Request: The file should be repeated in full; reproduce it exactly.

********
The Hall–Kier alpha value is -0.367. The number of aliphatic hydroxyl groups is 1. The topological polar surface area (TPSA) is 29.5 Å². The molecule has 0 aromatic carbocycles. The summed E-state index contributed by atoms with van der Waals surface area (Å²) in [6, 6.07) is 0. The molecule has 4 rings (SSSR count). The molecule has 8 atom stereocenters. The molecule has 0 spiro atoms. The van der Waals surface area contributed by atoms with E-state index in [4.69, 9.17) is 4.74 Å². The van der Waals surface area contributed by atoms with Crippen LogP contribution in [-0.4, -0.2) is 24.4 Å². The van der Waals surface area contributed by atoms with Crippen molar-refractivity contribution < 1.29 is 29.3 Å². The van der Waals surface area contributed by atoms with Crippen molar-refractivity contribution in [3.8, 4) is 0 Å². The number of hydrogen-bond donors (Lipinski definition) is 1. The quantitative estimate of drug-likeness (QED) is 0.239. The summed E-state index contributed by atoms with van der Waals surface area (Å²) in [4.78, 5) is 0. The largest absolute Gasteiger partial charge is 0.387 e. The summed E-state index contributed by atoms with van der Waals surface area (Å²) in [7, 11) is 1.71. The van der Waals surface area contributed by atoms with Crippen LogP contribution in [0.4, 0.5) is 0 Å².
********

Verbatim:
The Hall–Kier alpha value is -0.367. The number of aliphatic hydroxyl groups is 1. The topological polar surface area (TPSA) is 29.5 Å². The molecule has 0 aromatic carbocycles. The summed E-state index contributed by atoms with van der Waals surface area (Å²) in [6, 6.07) is 0. The molecule has 4 rings (SSSR count). The molecule has 8 atom stereocenters. The molecule has 0 spiro atoms. The van der Waals surface area contributed by atoms with E-state index in [4.69, 9.17) is 4.74 Å². The van der Waals surface area contributed by atoms with Crippen LogP contribution in [-0.4, -0.2) is 24.4 Å². The van der Waals surface area contributed by atoms with Crippen molar-refractivity contribution < 1.29 is 29.3 Å². The van der Waals surface area contributed by atoms with Crippen molar-refractivity contribution in [3.8, 4) is 0 Å². The number of hydrogen-bond donors (Lipinski definition) is 1. The quantitative estimate of drug-likeness (QED) is 0.239. The summed E-state index contributed by atoms with van der Waals surface area (Å²) in [4.78, 5) is 0. The largest absolute Gasteiger partial charge is 0.387 e. The summed E-state index contributed by atoms with van der Waals surface area (Å²) in [7, 11) is 1.71. The van der Waals surface area contributed by atoms with Crippen LogP contribution in [0.4, 0.5) is 0 Å².